God forbid paying workers their fair share or at least living up to previous pension commitments should keep Blankfein from buying more Manhattan real estate or Ellison can’t pay the 100′s of millions to buy the America’s cup victory or the Koch brothers can’t buy another governor.

        • 0 avatar
          28-Cars-Later

          Doubtful. Even if you see more of that activity in a place like China, as long as there is a populace group or country looking for growth someone will step in and undercut them.

          • 0 avatar
            doctor olds

            Yeah, you’d have a phobia against something that was killing you too.

            As for “who makes the rules?”
            Economic rules arise from human nature and the scarcity of resources that means every human can not be infinitely wealthy.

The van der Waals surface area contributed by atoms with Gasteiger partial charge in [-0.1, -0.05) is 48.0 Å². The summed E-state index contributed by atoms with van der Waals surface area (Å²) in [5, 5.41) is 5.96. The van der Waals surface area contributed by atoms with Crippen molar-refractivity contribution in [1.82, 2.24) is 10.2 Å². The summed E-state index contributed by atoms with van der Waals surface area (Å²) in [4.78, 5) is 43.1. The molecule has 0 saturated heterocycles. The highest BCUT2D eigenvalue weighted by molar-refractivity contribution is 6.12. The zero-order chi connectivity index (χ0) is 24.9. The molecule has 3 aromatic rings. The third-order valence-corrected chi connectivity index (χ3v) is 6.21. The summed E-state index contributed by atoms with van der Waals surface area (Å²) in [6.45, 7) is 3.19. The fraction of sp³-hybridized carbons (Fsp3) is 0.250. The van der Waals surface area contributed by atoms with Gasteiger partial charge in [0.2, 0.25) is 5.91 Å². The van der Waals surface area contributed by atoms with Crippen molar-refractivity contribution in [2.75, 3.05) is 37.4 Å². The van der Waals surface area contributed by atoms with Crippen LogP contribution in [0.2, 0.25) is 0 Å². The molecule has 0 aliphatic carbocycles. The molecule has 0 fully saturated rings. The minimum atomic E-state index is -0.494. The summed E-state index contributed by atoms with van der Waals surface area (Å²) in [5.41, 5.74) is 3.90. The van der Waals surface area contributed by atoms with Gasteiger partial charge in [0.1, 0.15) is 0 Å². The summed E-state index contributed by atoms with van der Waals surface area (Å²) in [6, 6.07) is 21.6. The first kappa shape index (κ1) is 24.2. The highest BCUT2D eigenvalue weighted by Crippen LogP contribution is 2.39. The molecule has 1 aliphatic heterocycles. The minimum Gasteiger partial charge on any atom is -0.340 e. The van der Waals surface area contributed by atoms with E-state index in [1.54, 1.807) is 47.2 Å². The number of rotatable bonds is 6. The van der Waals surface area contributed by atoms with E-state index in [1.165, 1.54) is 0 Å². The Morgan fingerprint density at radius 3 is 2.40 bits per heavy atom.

All attempts by politicians to violate those rules is doomed to fail. History is replete with examples.

          • 0 avatar
            billfrombuckhead

            Yeah like India,
            Maruti imposes lockout at India plant as riot probe continues

            Read more: http://www.autonews.com/article/20120722/OEM/307229987/maruti-imposes-lockout-at-india-plant-as-riot-probe-continues#ixzz2bsR4XUdP

            Why Indian Farmers Are Fighting Tata’s Nano
            To lure the automaker, West Bengal seized small farms to give Tata nearly 1,000 acres—and so far it has rejected compromise proposals

            On a highway lined with policemen, in front of protestors armed with anger, one of India’s most charismatic politicians has the crowd enthralled. “We who have so little, have so little greed,” yells Mamata Banerjee, a firebrand leader who is leading protests here against a new factory for Tata Motors (TTM), part of the powerful conglomerate the Tata Group (BusinessWeek.com, 8/25/08). Banerjee throws a rhetorical barb at the group’s chairman, Ratan Tata, scion of a family that brought Western-style industrialization to India. “You, Mr. Tata, why are you so greedy?”